Crisp clean book, library paste down to back recto. Shockingly good condition for a library book as only removed once in 1960. Book otherwise internally clean first printing. Facsimile jacket. Important book regarding space-era "citizenship" by one of the great science fiction writers of the 50s and 60s. Adapted later into interesting playful movie.
This is a fantastic read and once again shows how many people will say things without looking to the original source. It doesn't promote fascism and is one of Heinlein's finest works.
With all of the Military Sci-Fi with mech suits and upgraded armor that I have been reading, I decided that I should revisit my past and re-read Starship Troopers by Robert Heinlein. This is one of those controversial science fiction stories that seems to rub some people the wrong way, but I love how the author incorporated what was a current event issue, suspension of nuclear testing, into a futuristic book explaining his world view to all his detractors. Please remember this is also the original 1959 BOOK, and not the 1997 MOVIE that was Starship Troopers only in name, but still a good movie based on its own strengths.
The book centers on Johnny Rico’s life, his entry into the Terran Federation’s Mobile Infantry, his reasons for joining, and through flashbacks to his high school History and Moral Philosophy course, to explain the political environment of the 22nd Century. Basically, in the future, the right to vote is earned only through voluntary military service. The world is still a democracy, military service is the only restriction on voting, and you can’t still be in the military to seek office or cast your vote, limiting the controls of the military in actual elections. Through Rico’s enlistment, boot camp training, and officer’s school you see how the world reacts to alien conflict in the “Bug War”, and how Rico starts with no sense of civic responsibility in high school to responsible for all his troopers in Rico’s Roughnecks at the end.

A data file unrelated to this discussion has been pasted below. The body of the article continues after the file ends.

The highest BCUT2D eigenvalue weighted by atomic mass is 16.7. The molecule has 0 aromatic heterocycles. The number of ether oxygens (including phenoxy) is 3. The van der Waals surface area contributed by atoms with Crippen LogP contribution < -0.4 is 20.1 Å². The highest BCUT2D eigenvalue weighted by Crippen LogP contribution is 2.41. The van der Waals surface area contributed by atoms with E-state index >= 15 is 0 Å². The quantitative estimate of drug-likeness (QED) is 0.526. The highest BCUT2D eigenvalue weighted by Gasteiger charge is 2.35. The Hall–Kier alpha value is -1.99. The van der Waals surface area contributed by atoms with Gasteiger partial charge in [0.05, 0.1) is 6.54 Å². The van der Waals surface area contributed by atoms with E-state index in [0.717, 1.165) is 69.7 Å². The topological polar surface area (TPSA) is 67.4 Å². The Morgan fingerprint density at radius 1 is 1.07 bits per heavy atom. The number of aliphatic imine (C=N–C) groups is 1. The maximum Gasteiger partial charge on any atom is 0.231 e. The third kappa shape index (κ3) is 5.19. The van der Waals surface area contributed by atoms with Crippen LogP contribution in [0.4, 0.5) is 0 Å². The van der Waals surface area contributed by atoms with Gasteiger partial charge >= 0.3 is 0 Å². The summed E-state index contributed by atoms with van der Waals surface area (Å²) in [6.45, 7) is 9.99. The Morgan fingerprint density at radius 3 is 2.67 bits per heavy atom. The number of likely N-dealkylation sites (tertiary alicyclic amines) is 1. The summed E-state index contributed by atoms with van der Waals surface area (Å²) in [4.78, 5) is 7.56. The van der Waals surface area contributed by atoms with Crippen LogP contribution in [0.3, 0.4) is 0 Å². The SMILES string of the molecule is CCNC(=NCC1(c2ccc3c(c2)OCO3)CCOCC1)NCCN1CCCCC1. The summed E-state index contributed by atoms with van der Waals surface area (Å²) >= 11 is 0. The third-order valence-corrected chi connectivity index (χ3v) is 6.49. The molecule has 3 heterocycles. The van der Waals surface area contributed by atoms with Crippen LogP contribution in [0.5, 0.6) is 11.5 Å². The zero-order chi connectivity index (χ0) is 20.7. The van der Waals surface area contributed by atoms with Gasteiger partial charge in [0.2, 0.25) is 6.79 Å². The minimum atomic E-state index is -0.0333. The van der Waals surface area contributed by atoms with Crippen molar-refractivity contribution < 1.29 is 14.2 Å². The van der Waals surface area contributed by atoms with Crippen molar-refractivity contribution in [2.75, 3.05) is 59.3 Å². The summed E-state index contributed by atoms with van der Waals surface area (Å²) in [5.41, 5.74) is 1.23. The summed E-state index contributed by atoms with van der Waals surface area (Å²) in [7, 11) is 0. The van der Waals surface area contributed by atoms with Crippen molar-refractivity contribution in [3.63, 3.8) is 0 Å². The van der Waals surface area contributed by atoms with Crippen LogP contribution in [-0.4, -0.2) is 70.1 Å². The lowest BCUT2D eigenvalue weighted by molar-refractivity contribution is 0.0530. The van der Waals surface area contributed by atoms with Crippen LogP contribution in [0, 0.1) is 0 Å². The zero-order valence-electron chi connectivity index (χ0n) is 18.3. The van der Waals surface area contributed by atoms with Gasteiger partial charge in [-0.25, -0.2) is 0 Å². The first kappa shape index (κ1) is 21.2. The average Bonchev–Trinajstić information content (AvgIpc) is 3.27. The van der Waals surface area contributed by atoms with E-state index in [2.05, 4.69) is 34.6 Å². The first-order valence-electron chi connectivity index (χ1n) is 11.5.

If you want to get into the political firefight over the book, there are plenty of sites just a Google search away that will be happy to accept another person to the conversation. I personally take the book at closer to face value as a great story, with an interesting political overtone, that continues to play out today as much as it did during the nuclear proliferation during the 60’s. Now, instead of nukes, we are discussing how far we are willing to go to stop Islamic terrorism. Trying to decide today whether continued larger actions in the Middle East are a deterrent for more attacks, just as the Mutual Assured Destruction mentality of nuclear buildup was a deterrent during the Cold War. Many of the ideas from the book can continue to be adjusted as thought starters for current events, but you can also enjoy it for being just a good, Hugo Award winning, classic sci-fi story.
This book is one of the first, maybe even is the first book to have an exoskeleton mech suit show up in a military science fiction setting. In Context, Stan Lee didn’t come up with Stark’s Iron Man until 4 years later. I know I have never read anything that was older that Starship Troopers that mentions exo-suits that strengthen the people that are wearing them. Just think of all the books, movies, and even video games can trace their suits back to here in 1959.
Overall Rating: 4 stars
I would easily recommend this to any of my Military Sci-Fi friends, and know that they would be intrigued by the history of the story. If nothing else you can cross another Hugo Award winning book off your bucket list, because just like my favorite line states “Come on you apes, do you want to live forever?”.